Illinois was a “red state” for decades — having voted for a Republican president eight of the ten presidential elections leading up to 1992. In 1998 Illinois voters chose both a Republican governor (George Ryan) and a Republican U.S. Senator (Peter Fitzgerald). The GOP held a majority in the state Senate for the ten years leading up to the 2002 elections, when they lost both the Senate and the Governor’s race for the first time since 1976.
Since then, it’s been a different story. Democrats have dominated both houses in the General Assembly and most statewide offices for the past 14 years.
The tale of the Illinois Republican Party isn’t very different from many other states — the ebb and flow of public support for one party over another is often in flux. The difference here, some would argue, is how the Illinois GOP leaders have responded to the challenge.
We recently talked with a Republican Party activist in neighboring Missouri, where the situation was even worse for Republicans. There, Democrats had control for sixty years. Voters would occasionally elect a Republican governor or U.S. Senator, but the GOP could never win control of the state House or state Senate.
In the early 2000s, key Republicans said “we’ve had enough.” Some of the Republican leaders knew that Missouri is a conservative state at its core. “You lose Kansas City and St. Louis, but overall it’s a very conservative state.”
Here is more of what our Missouri friend had to say — and it doesn’t sound complicated.
Republicans can win the majority with candidates who will bend on a few key issues and thus can win the seats. They’ll be with the Republican majorities on key issues like “right to work,” which was a big issue in the last election.
There were 12 seats that Republicans shouldn’t hold — they’re 60+ percent Democrat seats — and those Republicans voted with labor — and the GOP leadership in the legislature knew they were going to vote with the Democrats on labor friendly legislation.
“Right to work” legislation passed in the regular session but didn’t have enough votes to override the governor’s veto.
Everyone knows that it’s easier for Republicans to win tough races in a midterm year as opposed to a presidential cycle. So fifteen years ago a group of Republicans decided to create a company — and it’s organized like a company — that has four full time staff which works year-round to recruit candidates, develop message and study which districts to target.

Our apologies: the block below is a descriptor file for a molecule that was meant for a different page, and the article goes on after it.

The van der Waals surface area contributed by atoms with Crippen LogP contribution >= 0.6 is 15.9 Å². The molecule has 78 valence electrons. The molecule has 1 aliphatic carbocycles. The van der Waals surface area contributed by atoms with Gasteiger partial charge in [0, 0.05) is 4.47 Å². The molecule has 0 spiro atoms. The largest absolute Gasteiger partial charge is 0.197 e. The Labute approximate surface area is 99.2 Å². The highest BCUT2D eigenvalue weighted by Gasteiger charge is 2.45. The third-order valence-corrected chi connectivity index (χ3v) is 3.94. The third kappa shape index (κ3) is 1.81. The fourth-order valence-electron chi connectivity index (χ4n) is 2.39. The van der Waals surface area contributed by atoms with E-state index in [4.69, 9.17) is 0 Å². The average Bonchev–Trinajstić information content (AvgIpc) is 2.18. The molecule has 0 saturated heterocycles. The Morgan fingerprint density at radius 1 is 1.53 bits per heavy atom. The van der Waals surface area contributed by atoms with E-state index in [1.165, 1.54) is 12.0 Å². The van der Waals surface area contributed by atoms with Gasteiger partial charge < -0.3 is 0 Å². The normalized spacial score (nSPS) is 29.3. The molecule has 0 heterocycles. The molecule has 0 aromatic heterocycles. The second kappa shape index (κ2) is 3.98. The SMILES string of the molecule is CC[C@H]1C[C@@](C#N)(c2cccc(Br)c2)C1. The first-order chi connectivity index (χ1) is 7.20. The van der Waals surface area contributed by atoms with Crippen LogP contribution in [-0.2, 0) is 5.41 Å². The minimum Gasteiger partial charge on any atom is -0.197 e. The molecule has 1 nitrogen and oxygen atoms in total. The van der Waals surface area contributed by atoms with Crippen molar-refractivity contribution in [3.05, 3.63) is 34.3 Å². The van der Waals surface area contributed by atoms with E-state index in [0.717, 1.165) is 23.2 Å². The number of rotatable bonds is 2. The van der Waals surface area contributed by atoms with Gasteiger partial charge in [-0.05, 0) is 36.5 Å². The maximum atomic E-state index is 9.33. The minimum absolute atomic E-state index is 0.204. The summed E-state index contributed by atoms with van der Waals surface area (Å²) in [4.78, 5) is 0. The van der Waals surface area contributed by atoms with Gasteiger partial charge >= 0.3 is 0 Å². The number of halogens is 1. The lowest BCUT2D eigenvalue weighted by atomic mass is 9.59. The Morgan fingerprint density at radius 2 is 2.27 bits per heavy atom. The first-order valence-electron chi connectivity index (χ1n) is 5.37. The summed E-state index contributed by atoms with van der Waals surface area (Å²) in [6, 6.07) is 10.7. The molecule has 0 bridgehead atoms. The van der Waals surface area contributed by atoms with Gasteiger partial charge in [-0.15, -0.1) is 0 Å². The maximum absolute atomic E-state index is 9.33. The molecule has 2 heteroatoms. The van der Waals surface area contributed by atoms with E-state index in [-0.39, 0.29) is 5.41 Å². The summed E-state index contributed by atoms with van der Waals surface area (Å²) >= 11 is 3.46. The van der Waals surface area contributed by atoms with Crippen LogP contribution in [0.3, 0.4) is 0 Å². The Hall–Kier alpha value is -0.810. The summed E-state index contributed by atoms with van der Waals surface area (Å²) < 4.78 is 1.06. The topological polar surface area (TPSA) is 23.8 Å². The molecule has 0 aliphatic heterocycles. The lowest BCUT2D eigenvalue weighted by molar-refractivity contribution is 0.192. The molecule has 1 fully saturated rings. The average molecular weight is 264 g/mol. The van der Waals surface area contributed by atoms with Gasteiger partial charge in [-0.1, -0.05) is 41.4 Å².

For viable campaigns that are able to raise money — this “company” can take on the responsibility of some of the negative campaigning. This way, the GOP candidates don’t come across as nasty people.
Republicans now hold 118 out of 163 seats in the state house, and 25 of 34 in the state senate.
Of course a big difference here is that Missouri has term limits. The Missouri Constitution was amended in 1992 to allow no more than 16 years in office — 8 years in the state house, 8 years in the state senate.
That helps a great deal since open seats are easier to win — the benefits of incumbency exist at the state legislative level just as they do at the congressional level. When term limits passed 25 years ago things improved as more seats opened up sooner.
If Illinois is as conservative at its core as Missouri is, the same game plan could be executed there. It won’t happen without political will and organization, however. And you’re not going to be successful for a couple of cycles — it’s hard — you have to set up money and quality staff.
In Missouri this “company” involves itself in about fifty races every election cycle. In additional to the usual polling, mail, and other outreach efforts, a lot of door to door is required by the candidates, their staffs, and their volunteers. It’s not uncommon for 10,000 doors to be knocked on during a two-year cycle.
The leadership has to want to win because it takes a lot of work, money, and execution to reach enough voters to change “D” seats into “R” seats. And Governor Rauner can’t do it alone. It works best if one person or one political office doesn’t control all facets of the operation. It must be a team effort, with many people helping to shape and execute the plan.
Image credit: Missouri State Capitol Building, photo by KTrimble / Wikipedia.